People who live in Hyde Park and Kenwood have never been afraid to speak their minds or, when they build, to raise eyebrows. As a result, their neighborhoods are studded with remarkable buildings, and even the landscape has a distinguished pedigree: the guiding spirit of Frederick Law Olmsted hangs over the area’s two great parks, Washington and Jackson.
Some of the buildings are iconic—for instance, Frank Lloyd Wright’s ground-hugging Robie House (1910), which stands nearly in the shadow of another icon, Bertram Goodhue’s soaring Rockefeller Chapel (1928). And there’s the Museum of Science and Industry, the former Palace of Fine Arts and the only structure that survives from the 1893 Columbian Exposition, which Olmsted conjured up with Daniel Burnham.
But those are the names and places everyone knows. Here are buildings that tell little-known tales of strong-willed clients and architects to match.
Robert and Harriet Herrick House
5735 S. University (1900)
The Unhappy Professor: Actually Robert Herrick was not one of those clients. By most accounts he was an unhappy man who always regretted his move from MIT to the University of Chicago in 1893. When not in the classroom as a professor of English and rhetoric, he wrote bitter novels that depicted his new city as a place of sham, shame, and greed.
Herrick dreamed of a traditional English Tudor home for his family, but he was thwarted by Chicago’s predilection for creative nonconformity. Rather than hire an architect comfortable with the styles of the past, Herrick for some reason engaged Hugh M.G. Garden, an advocate for Chicago’s emerging modern design movement. Instead of picturesque gables and pointed arches, Garden presented the Herrick family with a flat, boxy brick design in which the only traditional elements were the wooden shutters that flanked the upper-story windows in front.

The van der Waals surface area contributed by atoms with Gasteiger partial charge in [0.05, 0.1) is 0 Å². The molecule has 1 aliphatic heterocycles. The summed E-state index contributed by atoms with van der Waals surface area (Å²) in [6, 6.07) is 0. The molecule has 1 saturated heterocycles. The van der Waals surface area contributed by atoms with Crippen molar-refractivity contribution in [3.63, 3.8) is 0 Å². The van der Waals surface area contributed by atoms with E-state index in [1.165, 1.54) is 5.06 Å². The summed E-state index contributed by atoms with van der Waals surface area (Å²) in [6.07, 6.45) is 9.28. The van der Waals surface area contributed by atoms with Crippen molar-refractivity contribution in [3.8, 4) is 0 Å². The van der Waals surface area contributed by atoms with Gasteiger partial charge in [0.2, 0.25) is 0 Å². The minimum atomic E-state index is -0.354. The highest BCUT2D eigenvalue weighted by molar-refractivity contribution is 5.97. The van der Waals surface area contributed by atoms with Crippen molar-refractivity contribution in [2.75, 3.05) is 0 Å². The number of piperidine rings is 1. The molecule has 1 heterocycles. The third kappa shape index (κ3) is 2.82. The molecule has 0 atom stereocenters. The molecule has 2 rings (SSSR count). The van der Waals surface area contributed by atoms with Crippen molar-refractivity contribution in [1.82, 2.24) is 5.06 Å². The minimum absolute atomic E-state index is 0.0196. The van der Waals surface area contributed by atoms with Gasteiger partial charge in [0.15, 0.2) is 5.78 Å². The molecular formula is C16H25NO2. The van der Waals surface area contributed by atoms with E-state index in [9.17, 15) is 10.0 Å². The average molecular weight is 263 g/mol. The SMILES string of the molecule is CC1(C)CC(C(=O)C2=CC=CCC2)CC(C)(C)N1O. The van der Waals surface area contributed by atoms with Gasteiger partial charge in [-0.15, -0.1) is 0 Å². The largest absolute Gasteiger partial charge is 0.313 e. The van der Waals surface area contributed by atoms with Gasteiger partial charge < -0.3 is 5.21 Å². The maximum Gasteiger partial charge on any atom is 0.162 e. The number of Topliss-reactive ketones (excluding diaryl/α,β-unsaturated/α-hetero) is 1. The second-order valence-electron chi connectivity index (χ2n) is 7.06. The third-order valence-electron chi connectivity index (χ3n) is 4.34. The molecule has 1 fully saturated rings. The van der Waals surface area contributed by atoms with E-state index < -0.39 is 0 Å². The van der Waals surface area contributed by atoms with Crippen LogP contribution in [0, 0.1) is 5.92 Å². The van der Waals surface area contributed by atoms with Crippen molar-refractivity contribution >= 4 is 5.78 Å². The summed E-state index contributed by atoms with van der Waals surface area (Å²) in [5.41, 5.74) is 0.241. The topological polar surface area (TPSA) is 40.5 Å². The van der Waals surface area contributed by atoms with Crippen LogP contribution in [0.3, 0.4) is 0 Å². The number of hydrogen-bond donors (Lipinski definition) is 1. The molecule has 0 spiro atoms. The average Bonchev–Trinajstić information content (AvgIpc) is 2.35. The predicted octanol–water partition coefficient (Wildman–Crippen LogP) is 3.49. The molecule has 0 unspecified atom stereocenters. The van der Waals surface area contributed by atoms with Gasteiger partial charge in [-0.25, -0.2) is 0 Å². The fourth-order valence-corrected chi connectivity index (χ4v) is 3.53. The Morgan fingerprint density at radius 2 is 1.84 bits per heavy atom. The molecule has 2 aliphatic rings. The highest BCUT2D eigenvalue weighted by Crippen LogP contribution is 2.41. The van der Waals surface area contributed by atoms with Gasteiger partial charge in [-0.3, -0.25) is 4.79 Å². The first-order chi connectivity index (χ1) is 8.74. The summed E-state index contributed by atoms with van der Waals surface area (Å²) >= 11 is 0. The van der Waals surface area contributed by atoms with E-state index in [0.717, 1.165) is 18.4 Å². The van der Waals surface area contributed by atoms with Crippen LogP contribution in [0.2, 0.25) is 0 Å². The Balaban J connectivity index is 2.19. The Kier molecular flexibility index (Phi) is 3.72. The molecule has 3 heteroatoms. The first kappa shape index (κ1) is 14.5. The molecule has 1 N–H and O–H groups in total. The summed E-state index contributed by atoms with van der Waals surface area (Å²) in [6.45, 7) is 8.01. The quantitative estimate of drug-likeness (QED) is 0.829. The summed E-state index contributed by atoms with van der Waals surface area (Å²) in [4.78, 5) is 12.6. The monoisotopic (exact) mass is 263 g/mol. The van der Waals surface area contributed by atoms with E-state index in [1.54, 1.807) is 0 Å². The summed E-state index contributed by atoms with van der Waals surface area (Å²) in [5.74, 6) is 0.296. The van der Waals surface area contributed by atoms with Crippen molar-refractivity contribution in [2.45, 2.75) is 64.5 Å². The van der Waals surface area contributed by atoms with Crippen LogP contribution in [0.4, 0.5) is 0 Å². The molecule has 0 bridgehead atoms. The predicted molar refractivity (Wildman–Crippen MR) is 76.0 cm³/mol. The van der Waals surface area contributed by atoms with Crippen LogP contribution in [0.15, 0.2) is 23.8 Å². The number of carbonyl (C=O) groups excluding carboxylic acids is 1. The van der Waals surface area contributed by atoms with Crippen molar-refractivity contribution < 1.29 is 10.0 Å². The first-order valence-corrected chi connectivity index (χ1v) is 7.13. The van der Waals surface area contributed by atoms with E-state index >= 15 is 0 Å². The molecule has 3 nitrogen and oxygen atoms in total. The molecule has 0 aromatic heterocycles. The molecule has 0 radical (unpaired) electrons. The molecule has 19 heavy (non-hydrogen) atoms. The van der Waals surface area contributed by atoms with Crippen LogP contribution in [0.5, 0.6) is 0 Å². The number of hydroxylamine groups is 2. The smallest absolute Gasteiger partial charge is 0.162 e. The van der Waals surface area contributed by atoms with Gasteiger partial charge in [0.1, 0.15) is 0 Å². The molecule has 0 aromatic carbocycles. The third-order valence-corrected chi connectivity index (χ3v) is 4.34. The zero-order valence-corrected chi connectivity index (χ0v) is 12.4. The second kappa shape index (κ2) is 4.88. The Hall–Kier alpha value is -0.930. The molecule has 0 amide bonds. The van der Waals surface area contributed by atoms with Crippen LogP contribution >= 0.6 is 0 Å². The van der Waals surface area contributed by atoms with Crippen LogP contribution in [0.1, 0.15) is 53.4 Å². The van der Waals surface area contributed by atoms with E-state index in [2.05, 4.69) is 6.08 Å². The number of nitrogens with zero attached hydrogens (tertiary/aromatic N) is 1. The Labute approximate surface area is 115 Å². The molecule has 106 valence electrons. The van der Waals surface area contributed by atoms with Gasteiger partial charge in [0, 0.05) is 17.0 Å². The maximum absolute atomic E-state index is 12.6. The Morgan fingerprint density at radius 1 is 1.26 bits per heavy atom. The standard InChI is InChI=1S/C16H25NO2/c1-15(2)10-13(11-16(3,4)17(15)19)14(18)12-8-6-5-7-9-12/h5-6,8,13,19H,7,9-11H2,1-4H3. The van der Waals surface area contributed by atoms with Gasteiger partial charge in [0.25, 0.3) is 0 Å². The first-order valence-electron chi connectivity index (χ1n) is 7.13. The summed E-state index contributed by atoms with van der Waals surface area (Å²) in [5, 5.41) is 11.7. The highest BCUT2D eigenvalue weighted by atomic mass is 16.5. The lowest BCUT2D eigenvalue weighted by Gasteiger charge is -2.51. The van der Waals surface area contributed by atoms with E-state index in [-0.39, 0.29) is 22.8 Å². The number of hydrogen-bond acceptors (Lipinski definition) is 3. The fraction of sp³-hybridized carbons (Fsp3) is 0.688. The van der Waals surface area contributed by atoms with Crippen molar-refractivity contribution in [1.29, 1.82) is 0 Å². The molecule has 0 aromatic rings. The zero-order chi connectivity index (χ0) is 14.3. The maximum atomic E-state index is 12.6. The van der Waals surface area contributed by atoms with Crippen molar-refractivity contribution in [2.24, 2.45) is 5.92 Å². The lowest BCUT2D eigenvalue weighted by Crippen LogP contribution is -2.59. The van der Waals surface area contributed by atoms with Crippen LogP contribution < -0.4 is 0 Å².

Herrick wanted brick from Boston, and that’s where it came from, and perhaps the shutters were another concession to the client. But against Garden’s hard-edged geometry they were also a modernist touch decades ahead of its time: as the Herricks opened and closed their shutters, the front of their home became an ever-changing composition of random patterns.
Letters survive in which Herrick grumbles about his house, and his feelings are suggested by the unflattering depiction of architects and builders in his 1904 novel, The Common Lot. But today, even missing its signature shutters, the Herrick House seems as contemporary as ever among its street’s more traditional dwellings of similar vintage.
St. Thomas the Apostle Church
5472 S. Kimbark (1924)
The Progressive Priest vs. the Passionate Architect: When Hyde Park’s St. Thomas the Apostle Catholic church decided it needed larger quarters in the early 1920s, the building that resulted was far from the usual fare of Gothic arches, soaring steeples, and baroque shrines. Under the leadership of the Reverend Thomas Vincent Shannon, the church secured the services of architect Barry Byrne, whose passion for creative architecture was fanned while he was a young draftsman in Frank Lloyd Wright’s Oak Park studio. Byrne was a devout Roman Catholic strongly committed to bringing church architecture into the modern age.
His conception for St. Thomas proved to be a milestone in contemporary Catholic church design. On the streetscape it conveyed reverence and respect, with a solid-looking presence that drew the eye upward to the heavens. Yet at the same time it celebrated its identity as a building of brick—with flat walls, ziggurat corners, and an overall sense of unadorned craftsmanship. The plain brick walls merged into fluid borders of terra cotta created in collaboration with Byrne’s friend and longtime artistic collaborator, Alfonso Iannelli. Windows were given the soft, crimped edges of a hand-formed pie crust, and the church met the heavens with a row of upwardly extending finials that interlocked with the sky.